Obamacare, like almost everything the government is in charge of, is undoubtedly a disaster and needs to be repealed.  Why should it be replaced with anything?  We already have an extensive Medicaid program, which was supposedly designed to provide a safety net for those unable to afford insurance.  Like most if not all government programs, it is rife with fraud and abuses. 

Medicare is another disaster.  The majority of people think this is a free government program that pays 80% of everything.  Nothing could be farther from the truth.  Seniors pay for Medicare, and Medicare pays for 80% of what Medicare thinks you should have been billed.  For example, if your doctor charges you $200 for an annual exam, Medicare might decide that you should have been charged only $100, and it will pay 80%, or $80, of that amount.  The Medicare enrollee is left with a bill for $120.  That’s why almost all seniors have what is called “gap” insurance, a secondary insurance, which can be costly but pays most or all of the gap left between what you are billed and what Medicare pays.  The same holds true for all medical testing and hospitalizations. 

One of the popular narratives for replacing Obamacare is that so many people were uninsured before its passage and need to be insured.  What I haven’t heard is who these people are.  I know that a good portion of them are young people who choose not to have health insurance.  Since when did the government decide how a person should live his life?  And should it?

Another portion are those with pre-existing conditions.  Unless someone was born with congenital defects, these people are also mostly those who chose not to have insurance until they acquired a medical problem; were without insurance; and found that insurance, once they had this problem, was very costly.  There may be some companies, if you are going from job to job, who will not cover you if you have a pre-existing condition, but I’m not aware of any.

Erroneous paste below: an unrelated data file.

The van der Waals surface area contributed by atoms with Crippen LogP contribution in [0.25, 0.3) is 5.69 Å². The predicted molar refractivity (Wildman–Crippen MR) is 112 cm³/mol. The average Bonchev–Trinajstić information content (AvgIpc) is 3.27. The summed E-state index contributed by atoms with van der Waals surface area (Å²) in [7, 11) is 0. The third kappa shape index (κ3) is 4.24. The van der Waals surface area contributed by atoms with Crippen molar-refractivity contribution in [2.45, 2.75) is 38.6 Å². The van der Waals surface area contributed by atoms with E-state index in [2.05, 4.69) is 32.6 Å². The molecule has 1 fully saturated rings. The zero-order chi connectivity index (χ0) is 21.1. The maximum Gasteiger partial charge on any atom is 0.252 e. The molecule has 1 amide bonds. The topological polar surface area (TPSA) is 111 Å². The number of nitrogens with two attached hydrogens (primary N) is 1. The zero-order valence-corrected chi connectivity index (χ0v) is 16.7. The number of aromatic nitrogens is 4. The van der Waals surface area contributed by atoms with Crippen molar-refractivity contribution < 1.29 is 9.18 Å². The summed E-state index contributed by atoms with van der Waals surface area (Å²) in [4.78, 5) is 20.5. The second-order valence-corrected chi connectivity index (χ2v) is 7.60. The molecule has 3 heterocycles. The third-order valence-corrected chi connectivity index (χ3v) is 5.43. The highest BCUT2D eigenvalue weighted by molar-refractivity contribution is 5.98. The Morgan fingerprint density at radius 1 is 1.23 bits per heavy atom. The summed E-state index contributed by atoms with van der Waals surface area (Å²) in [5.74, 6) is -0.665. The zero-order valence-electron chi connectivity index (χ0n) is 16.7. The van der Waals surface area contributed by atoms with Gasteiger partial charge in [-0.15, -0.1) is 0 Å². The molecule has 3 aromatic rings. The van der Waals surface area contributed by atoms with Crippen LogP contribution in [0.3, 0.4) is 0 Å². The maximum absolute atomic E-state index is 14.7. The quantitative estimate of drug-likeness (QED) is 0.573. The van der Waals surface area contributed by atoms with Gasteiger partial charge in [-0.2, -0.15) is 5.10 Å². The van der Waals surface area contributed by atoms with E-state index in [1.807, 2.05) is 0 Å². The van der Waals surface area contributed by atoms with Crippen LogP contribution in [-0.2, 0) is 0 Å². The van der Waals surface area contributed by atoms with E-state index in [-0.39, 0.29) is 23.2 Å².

Compare health insurance with car insurance.  If you feel you are an incredibly safe driver and choose not to have any, or adequate, insurance, what happens if you are in a serious and costly collision?  It certainly isn’t the responsibility of the government to bail you out for your poor choice.  And if you try, after this costly collision, to increase your auto insurance or get insurance, you will probably find yourself in a high-risk pool paying incredible amounts of money.  No one expects the American taxpayers to pay for your poor decisions. 

So why should the American taxpayers pay for your poor medical decisions?  They shouldn’t. 

Another thing touted as popular is keeping children on their parents’ policy until they are 26 years old.  This sounds good, but 26-year-olds are not children.  By all indices, they are adults.  Yes, a lot of them are still living at home – but why?  What are they doing with their money?  Looking at the adult children of people I know, they are having a wonderful time, spending their money on cars I can’t afford at 72 because I realize that Medicare pays very little of hospital bills and I need a good secondary insurance, clothes, and miscellaneous other things.  These young people are the ones who probably, when they turn 26, won’t get their own insurance.  Again, should the taxpayers be responsible for their poor decisions and priorities?